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Messina. Messina is never far from this painter’s mind as he evokes his hometown in the view of the straits in the Sibiu Crucifixion or the light of the Sicilian countryside in his masterpiece, the St Jerome in his Study. After the fall of the Roman Empire, the city was successively ruled by Goths from 476, then by the Byzantine Empire in 535, by the Arabs in 842, and in 1061 by the Norman brothers Robert Guiscard and Roger Guiscard (later count Roger I of Sicily). In 1189 the English King Richard I, ("The Lionheart") stopped at Messina en route... Continue reading
Posted Feb 2, 2017 at Art History Today
1) Roman copy of Pericles in a Corinthian Hat (after a bronze original by Kresilas), marble, Vatican. 2) Roman copy of the Sacrifice of Iphigenia, (after an original by Timanthes 4 B.C.), 1st century A.D., discovered at Pompeii, now in Archaeological Museum, Naples. 3) Romulus, Remus and the She-Wolf, c 500-480 B.C., Museo del Palazzo dei Conservatori, Rome. 4) Ara Pacis Augustae, view from west, 13-9 B.C., previously Campus Martius, Ara Pacis Museum, from 1938. 5) Detail: Augustus and his Lictors, south frieze. 6) Detail: Marcus Agrippa & Imperial Family. 7) Detail: Marcus Agrippa, Livia, Drusus, Tiberius, the Young Antonia,... Continue reading
Posted Jan 26, 2017 at Art History Today
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Stabiae. "On Mount Vesuvius broad sheets of fire and leaping flames blazed at several points. . . My uncle tried to allay the fears of his companions by repeatedly declaring that these were nothing but bonfires left by the peasants in their terror, or else empty houses on fire in the districts they had abandoned." Nephew of Pliny the Elder. Stabiae was an ancient Roman town situated about 4 km from Pompeii; consequently it was destroyed by volcanic ash in 79 A.D. Stabiae has not had a happy existence since before the volcano, it had already been destroyed by the... Continue reading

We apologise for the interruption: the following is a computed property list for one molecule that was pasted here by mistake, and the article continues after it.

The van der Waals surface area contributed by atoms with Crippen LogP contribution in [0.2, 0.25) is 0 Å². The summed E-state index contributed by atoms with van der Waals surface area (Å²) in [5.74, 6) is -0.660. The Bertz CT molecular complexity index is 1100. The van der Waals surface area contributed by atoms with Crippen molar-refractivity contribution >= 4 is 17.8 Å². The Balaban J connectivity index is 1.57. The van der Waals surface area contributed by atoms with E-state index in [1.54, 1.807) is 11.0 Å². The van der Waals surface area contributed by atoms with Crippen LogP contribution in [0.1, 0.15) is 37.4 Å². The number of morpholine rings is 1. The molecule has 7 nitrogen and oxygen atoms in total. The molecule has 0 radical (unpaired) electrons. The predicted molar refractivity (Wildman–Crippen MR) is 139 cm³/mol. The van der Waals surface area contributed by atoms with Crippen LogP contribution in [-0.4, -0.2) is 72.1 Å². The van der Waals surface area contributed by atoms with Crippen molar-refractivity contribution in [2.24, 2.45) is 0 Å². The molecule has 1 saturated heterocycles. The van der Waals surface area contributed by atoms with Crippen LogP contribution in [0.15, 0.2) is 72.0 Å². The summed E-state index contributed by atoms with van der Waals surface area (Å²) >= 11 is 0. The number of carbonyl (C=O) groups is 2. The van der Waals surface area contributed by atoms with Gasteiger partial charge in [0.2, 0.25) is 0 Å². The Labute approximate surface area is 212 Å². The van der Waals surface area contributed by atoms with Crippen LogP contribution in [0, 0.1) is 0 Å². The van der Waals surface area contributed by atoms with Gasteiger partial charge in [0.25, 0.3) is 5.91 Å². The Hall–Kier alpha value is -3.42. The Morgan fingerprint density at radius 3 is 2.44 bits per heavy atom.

Posted Jan 26, 2017 at Art History Today
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The Styles of Painting at Pompeii. The four Pompeian styles were identified by the German archaeologist August Mau (1840-1909) from the excavation of wall paintings at Pompeii. First style, also referred to as structural, incrustation or masonry style, was most popular from 200 BC until 80 BC. Simulation of marble (marble veneering), with other simulated elements (e.g. suspended alabaster discs in vertical lines, 'wooden' beams in yellow and 'pillars' and 'cornices' in white), and the use of vivid colour, both being a sign of wealth. Second style, architectural style, or 'illusionism' dominated the 1st century BC, where walls were decorated... Continue reading
Posted Jan 26, 2017 at Art History Today